If James Mill was the most influential historian among the educated classes of the subcontinent, it was the historical account, The History of India, As Told By Its Own Historians, that influenced the history buffs most profoundly.
Sir Henry Elliot and John Dowson produced this monumental piece of history comprising eight large volumes.
In fact, Sir Henry Miers Elliot (1808-1853) worked towards perpetuating the tradition of Mill. A graduate of Haileybury College, he rose to be chief secretary in the foreign department of the government of India, and worked with the East India Company in India for 26 years.
Before going to Haileybury College, Sir Henry went to Winchester College when he was 10, and pursued further education at New College, Oxford. It was here that he was attracted to the Indian Civil Service. He was the first of the ‘competition wallahs’ to pass an open examination for an immediate post in India.
His grasp over oriental languages as well as his expertise in classics and mathematics was exceptional. While serving at Meerut, Uttar Pradesh, he brought out a magazine which contained valuable articles on India and Indian people. He published the magazine in 1845 in Agra to assist the projected official ‘glossary of Indian judicial and revenue terms’.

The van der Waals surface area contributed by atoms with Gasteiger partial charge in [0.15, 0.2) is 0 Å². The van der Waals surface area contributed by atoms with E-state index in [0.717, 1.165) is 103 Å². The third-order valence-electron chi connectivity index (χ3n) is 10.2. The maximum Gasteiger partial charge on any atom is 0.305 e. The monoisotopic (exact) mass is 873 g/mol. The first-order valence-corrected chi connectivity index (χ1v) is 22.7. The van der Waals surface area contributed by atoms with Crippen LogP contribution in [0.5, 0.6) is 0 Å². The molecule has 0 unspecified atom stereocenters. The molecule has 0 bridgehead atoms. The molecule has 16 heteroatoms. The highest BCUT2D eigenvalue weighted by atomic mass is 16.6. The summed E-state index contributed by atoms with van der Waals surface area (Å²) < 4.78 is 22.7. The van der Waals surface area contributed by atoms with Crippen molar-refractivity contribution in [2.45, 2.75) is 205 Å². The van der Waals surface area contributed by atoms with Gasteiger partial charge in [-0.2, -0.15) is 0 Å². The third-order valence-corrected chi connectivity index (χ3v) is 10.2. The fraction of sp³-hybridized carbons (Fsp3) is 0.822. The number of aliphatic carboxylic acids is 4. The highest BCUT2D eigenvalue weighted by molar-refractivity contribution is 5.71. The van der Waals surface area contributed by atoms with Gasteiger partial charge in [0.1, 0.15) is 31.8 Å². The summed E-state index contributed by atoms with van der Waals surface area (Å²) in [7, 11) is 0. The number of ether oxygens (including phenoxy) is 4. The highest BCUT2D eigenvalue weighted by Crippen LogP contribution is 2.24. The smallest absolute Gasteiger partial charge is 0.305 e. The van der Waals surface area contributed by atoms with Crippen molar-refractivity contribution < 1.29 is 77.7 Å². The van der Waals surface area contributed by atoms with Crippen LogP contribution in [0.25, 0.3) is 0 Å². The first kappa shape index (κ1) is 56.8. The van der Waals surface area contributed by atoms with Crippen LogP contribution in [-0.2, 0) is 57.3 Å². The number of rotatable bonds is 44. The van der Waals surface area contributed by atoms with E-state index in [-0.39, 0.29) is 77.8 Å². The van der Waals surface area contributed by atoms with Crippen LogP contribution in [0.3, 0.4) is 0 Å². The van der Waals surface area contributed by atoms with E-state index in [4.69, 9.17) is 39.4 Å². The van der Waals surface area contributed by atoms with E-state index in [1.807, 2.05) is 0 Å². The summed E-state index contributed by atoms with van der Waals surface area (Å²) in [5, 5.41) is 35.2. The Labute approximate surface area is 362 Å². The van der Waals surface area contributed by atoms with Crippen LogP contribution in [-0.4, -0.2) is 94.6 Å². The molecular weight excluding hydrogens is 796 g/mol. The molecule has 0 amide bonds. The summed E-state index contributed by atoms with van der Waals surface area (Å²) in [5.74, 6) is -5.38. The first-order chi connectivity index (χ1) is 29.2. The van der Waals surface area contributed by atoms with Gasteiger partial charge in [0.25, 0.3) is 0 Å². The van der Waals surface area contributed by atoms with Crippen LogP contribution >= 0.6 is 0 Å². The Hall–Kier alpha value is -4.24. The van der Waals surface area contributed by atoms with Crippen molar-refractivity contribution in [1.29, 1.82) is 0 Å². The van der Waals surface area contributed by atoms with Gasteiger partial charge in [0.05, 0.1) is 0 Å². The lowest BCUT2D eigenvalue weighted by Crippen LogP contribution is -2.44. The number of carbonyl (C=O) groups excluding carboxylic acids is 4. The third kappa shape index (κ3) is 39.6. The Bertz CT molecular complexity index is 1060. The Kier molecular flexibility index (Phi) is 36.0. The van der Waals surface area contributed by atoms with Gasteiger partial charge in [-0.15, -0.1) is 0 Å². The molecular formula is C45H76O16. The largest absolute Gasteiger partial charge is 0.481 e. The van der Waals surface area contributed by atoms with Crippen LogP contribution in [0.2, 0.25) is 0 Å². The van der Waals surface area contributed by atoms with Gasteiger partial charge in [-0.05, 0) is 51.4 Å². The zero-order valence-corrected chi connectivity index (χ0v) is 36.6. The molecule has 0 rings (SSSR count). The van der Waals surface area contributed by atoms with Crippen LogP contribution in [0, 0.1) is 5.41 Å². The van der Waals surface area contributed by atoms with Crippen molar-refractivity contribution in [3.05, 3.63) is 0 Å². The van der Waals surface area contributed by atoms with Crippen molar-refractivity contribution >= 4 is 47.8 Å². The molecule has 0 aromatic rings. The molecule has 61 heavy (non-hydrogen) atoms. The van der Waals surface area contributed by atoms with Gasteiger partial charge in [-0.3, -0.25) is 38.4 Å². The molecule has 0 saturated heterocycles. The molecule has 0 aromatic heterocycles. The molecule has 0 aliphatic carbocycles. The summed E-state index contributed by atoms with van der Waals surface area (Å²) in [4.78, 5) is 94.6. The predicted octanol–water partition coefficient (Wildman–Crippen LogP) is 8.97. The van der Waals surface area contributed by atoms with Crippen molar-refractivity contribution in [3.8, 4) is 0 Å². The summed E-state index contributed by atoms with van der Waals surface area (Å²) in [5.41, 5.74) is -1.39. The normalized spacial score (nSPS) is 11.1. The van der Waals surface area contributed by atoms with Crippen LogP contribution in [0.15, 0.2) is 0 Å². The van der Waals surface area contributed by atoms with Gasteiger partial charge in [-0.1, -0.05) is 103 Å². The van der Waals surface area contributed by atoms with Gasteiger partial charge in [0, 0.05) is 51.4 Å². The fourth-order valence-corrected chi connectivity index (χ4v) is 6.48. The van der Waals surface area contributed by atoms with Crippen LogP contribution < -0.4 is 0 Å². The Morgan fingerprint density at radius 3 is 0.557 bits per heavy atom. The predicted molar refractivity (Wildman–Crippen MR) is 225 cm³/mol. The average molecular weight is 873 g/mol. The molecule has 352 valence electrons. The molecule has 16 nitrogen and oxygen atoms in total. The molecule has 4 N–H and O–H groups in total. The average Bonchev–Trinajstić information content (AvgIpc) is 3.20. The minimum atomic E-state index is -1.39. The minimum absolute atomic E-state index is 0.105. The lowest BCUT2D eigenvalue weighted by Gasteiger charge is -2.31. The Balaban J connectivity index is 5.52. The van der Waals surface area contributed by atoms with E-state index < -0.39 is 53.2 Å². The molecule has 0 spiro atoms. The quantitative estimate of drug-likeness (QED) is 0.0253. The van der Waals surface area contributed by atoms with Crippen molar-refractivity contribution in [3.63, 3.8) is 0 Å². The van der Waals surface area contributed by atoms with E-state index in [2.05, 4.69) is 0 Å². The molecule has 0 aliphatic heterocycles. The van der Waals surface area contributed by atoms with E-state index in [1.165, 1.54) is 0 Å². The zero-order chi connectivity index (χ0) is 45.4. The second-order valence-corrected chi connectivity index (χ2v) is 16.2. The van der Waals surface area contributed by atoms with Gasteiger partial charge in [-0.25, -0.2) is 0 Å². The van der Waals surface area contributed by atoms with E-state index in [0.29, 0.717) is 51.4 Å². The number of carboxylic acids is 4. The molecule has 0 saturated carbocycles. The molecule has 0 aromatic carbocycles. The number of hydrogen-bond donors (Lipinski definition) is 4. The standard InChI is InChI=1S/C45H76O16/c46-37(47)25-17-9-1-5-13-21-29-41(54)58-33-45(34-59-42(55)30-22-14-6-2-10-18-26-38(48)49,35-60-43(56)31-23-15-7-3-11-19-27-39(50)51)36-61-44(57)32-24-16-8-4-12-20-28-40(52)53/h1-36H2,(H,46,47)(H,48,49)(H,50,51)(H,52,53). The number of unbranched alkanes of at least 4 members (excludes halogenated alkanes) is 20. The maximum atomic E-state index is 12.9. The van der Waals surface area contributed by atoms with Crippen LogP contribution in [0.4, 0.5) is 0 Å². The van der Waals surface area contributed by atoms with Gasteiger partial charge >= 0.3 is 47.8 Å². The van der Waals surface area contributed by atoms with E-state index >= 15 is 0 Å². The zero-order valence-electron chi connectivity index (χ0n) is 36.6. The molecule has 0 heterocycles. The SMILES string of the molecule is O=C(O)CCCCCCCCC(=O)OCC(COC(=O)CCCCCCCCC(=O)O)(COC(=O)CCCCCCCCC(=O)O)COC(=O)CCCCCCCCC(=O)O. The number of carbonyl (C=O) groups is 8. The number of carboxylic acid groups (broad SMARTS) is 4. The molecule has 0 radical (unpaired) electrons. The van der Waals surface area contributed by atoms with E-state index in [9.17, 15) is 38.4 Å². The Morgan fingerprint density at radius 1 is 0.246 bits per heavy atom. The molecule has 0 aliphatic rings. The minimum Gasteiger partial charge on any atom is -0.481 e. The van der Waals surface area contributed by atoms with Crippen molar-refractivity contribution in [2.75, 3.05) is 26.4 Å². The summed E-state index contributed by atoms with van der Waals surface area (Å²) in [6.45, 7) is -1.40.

Professor H.H. Wilson described this publication as, “replete with curious and valuable information, especially as regards the tribes and clans of Brahmans and Rajputs”.
Sir Henry’s principal work was the Bibliographical Index to the Historians of Mohammedan India, where he analysed the content and value of 231 Arabic and Persian historians of India. But he only lived to publish the first volume in 1849. In this momentous undertaking, he received help from John Dowson (1820-1881), professor of Hindustani at the University College London.
The remaining seven parts of this voluminous endeavour in history writing came to fruition because of Dowson’s consistent hard work.